Escalopes of salmon with sorrel sauce

  • Serves 4
  • Hands-on time 15 min
  • Easy
Rick Stein's salmon recipe will take you to the seaside with its fresh, coastal flavours. You could also use sea trout instead of salmon.

Nutritional info per serving

 

  • Calories590kcals
  • Fat46.7g (17.7g saturated)
  • Protein39.2g
  • Carbohydrates1.3g (1.2g sugars)
  • Fibre0.1g
  • Salt0.4g
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INGREDIENTS

  • 750g skinned, sustainably sourced salmon fillet
  • 2 tbsp sunflower oil
  • 300ml fish stock (see box, right) 
  • 90ml double cream
  • 25ml dry vermouth
  • 15g sorrel leaves (see Know-how)
  • 40g unsalted butter
  • 1-2 tsp freshly squeezed lemon juice

METHOD

  1. Remove any bones from the salmon fillet with tweezers. Using a sharp filleting knife, cut the salmon at an angle of about 45 degrees into 12 wide slices (known as escalopes). Lay them on a lightly oiled baking sheet, brush with a little more oil and season with salt.
  2. Put the fish stock, half the cream and the vermouth into a medium pan and boil briskly until reduced by three quarters (it will take 15-20 minutes). Meanwhile, wash the sorrel leaves, remove the stalks and finely shred the leaves. Set aside. Heat the grill to high.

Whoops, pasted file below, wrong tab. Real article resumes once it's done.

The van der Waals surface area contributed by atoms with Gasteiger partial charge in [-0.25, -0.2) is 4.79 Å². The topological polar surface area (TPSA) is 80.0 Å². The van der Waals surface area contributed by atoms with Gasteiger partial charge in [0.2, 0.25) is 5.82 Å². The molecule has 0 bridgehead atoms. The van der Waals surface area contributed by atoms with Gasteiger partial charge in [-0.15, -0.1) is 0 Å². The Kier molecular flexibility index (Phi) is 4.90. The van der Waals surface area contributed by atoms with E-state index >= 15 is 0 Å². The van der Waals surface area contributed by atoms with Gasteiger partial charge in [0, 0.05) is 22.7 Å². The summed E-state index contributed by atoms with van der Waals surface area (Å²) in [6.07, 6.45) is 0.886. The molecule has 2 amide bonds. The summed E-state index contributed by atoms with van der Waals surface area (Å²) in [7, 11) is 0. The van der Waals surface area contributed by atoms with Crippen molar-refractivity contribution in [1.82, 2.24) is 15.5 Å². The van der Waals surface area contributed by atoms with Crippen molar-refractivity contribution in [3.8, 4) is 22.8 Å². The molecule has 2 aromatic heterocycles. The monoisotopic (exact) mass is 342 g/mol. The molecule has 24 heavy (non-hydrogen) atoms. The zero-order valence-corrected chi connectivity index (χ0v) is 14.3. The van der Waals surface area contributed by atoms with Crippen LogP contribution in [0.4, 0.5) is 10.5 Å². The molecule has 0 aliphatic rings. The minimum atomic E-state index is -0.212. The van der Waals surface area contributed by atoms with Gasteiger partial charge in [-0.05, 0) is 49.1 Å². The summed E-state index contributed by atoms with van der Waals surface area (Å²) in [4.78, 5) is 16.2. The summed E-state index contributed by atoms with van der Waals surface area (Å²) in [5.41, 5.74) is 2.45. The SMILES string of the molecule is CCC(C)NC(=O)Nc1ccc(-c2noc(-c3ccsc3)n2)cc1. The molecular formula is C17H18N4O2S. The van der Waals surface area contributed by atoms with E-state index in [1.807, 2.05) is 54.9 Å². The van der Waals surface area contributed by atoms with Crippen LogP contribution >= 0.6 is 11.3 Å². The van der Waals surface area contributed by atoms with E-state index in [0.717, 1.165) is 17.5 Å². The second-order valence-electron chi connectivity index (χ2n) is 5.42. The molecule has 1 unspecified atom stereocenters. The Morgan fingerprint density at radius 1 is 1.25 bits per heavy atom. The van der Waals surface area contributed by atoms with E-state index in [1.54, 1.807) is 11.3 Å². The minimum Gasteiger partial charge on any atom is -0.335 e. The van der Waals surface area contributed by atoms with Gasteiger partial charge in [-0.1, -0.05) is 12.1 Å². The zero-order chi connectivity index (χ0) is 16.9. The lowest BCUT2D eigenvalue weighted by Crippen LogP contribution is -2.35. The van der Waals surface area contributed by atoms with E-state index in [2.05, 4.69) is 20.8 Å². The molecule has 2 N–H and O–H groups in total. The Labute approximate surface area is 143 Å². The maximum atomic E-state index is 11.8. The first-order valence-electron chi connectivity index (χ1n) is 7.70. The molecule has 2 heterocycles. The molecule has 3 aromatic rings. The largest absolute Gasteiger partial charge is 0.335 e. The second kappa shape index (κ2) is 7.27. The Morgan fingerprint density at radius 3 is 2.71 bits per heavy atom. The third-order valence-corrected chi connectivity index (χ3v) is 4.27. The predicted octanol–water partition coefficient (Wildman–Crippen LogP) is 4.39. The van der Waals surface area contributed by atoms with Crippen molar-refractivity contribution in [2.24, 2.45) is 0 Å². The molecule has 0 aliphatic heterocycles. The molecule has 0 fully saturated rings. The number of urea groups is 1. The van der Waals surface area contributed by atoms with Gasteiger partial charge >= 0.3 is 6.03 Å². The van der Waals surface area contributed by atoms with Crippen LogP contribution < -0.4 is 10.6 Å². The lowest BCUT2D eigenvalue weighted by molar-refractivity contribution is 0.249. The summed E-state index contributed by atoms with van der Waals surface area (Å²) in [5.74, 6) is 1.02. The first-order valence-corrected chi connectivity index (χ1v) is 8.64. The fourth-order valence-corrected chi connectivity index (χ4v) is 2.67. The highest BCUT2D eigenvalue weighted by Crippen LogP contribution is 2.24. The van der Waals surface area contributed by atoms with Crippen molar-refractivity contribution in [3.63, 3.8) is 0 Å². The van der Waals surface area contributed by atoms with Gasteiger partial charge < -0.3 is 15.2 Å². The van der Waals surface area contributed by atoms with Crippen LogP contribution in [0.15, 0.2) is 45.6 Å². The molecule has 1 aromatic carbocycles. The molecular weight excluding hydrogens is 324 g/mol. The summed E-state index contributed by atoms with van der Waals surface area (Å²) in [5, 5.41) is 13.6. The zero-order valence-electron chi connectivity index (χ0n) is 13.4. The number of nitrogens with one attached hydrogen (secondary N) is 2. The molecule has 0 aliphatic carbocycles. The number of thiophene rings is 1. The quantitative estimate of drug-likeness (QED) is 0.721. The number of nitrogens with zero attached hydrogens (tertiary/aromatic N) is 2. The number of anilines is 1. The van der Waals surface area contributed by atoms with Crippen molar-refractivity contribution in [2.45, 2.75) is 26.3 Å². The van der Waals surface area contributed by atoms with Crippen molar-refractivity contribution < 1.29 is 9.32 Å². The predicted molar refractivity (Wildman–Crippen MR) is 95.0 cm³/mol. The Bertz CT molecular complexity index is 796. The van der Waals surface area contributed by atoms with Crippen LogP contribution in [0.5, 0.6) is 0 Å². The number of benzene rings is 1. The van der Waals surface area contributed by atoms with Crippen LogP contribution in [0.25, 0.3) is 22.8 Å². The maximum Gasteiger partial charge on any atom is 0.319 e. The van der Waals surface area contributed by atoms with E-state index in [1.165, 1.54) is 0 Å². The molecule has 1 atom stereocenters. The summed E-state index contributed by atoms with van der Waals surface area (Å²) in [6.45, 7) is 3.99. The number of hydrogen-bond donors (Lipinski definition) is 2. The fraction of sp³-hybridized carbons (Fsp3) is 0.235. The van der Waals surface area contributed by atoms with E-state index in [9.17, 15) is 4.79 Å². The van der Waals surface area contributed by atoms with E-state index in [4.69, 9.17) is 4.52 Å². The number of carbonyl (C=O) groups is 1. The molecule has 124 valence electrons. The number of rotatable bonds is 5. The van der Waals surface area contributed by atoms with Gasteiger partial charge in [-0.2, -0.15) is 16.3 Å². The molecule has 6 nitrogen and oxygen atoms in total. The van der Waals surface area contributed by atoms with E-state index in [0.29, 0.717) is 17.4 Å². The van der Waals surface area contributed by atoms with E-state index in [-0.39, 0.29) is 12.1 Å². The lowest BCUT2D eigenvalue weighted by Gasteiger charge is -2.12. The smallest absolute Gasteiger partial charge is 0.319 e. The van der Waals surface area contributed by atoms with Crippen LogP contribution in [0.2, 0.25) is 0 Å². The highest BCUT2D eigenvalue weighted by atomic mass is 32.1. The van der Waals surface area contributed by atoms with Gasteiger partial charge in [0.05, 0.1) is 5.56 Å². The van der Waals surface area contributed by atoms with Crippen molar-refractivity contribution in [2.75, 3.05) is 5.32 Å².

3. When the fish stock and cream mixture has reduced to the required amount, add the rest of the cream, the butter and lemon juice. Reduce a little more until it forms a thick, creamy, rich sauce.
  4. Grill the salmon escalopes for 1 minute. To serve, lay 3-4 salmon slices on warmed plates, pour over some of the buttery sauce and sprinkle generously with sorrel.
  • We’ve used the slices from a side of salmon. Ask your fishmonger for a side, then slice it yourself with a thin-bladed knife, or use slices from filleted fish
  • Make the sauce up to 2 days in advance. Keep covered in the fridge, then reheat to serve.
  • Sorrel is a large-leafed herb with a lemony, very sharp taste, available in the warmer months from speciality shops or greengrocers. If you can’t find it, use watercress or young spinach leaves, tossed at the last minute in a bit of lemon juice.
  • A white burgundy – chardonnay at its well balanced best – has the right ripe texture for creamier fish dishes. Chablis is the lightest Burgundian and aces it here.

From August 2015

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